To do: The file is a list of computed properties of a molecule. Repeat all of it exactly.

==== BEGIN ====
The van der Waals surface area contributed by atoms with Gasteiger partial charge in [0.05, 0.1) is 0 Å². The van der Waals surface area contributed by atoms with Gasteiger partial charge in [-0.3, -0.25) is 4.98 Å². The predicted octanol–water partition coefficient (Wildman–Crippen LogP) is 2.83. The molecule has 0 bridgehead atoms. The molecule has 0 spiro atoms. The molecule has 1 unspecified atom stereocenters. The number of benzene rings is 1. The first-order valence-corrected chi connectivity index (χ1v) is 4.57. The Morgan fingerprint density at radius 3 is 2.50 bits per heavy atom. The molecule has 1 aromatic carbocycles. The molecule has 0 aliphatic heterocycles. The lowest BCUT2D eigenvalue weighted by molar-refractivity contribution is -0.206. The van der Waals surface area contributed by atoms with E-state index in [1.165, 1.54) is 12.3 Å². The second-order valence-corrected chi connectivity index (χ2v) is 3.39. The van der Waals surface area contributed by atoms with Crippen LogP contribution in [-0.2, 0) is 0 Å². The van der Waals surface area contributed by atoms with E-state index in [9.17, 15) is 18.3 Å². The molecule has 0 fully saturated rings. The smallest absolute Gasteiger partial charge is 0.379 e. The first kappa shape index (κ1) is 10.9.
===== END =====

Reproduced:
The van der Waals surface area contributed by atoms with Gasteiger partial charge in [0.05, 0.1) is 0 Å². The van der Waals surface area contributed by atoms with Gasteiger partial charge in [-0.3, -0.25) is 4.98 Å². The predicted octanol–water partition coefficient (Wildman–Crippen LogP) is 2.83. The molecule has 0 bridgehead atoms. The molecule has 0 spiro atoms. The molecule has 1 unspecified atom stereocenters. The number of benzene rings is 1. The first-order valence-corrected chi connectivity index (χ1v) is 4.57. The Morgan fingerprint density at radius 3 is 2.50 bits per heavy atom. The molecule has 1 aromatic carbocycles. The molecule has 0 aliphatic heterocycles. The lowest BCUT2D eigenvalue weighted by molar-refractivity contribution is -0.206. The van der Waals surface area contributed by atoms with E-state index in [1.165, 1.54) is 12.3 Å². The second-order valence-corrected chi connectivity index (χ2v) is 3.39. The van der Waals surface area contributed by atoms with Crippen LogP contribution in [-0.2, 0) is 0 Å². The van der Waals surface area contributed by atoms with E-state index in [9.17, 15) is 18.3 Å². The molecule has 0 fully saturated rings. The smallest absolute Gasteiger partial charge is 0.379 e. The first kappa shape index (κ1) is 10.9.